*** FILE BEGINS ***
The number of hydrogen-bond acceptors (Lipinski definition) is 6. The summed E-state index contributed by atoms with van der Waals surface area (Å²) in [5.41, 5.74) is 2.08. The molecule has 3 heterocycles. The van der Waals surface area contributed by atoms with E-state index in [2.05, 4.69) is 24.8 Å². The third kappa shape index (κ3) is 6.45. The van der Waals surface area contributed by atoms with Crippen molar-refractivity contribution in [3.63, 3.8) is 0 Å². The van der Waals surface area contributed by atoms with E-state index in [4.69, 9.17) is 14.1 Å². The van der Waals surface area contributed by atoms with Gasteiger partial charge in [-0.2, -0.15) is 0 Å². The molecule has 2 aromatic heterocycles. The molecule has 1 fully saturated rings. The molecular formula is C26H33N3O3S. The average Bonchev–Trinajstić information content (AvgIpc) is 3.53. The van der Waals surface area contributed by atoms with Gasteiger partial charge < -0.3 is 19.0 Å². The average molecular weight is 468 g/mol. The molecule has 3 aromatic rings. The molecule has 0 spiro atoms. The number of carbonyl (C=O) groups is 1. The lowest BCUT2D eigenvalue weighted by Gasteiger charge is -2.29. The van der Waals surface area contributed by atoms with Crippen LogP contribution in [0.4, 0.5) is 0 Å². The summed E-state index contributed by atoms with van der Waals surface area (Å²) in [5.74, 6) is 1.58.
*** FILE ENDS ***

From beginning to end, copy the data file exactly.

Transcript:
The number of hydrogen-bond acceptors (Lipinski definition) is 6. The summed E-state index contributed by atoms with van der Waals surface area (Å²) in [5.41, 5.74) is 2.08. The molecule has 3 heterocycles. The van der Waals surface area contributed by atoms with E-state index in [2.05, 4.69) is 24.8 Å². The third kappa shape index (κ3) is 6.45. The van der Waals surface area contributed by atoms with Crippen molar-refractivity contribution in [3.63, 3.8) is 0 Å². The van der Waals surface area contributed by atoms with E-state index in [4.69, 9.17) is 14.1 Å². The van der Waals surface area contributed by atoms with Gasteiger partial charge in [-0.2, -0.15) is 0 Å². The molecule has 2 aromatic heterocycles. The molecule has 1 fully saturated rings. The molecular formula is C26H33N3O3S. The average Bonchev–Trinajstić information content (AvgIpc) is 3.53. The van der Waals surface area contributed by atoms with Gasteiger partial charge < -0.3 is 19.0 Å². The average molecular weight is 468 g/mol. The molecule has 3 aromatic rings. The molecule has 0 spiro atoms. The number of carbonyl (C=O) groups is 1. The lowest BCUT2D eigenvalue weighted by Gasteiger charge is -2.29. The van der Waals surface area contributed by atoms with Crippen LogP contribution in [0.4, 0.5) is 0 Å². The summed E-state index contributed by atoms with van der Waals surface area (Å²) in [5.74, 6) is 1.58.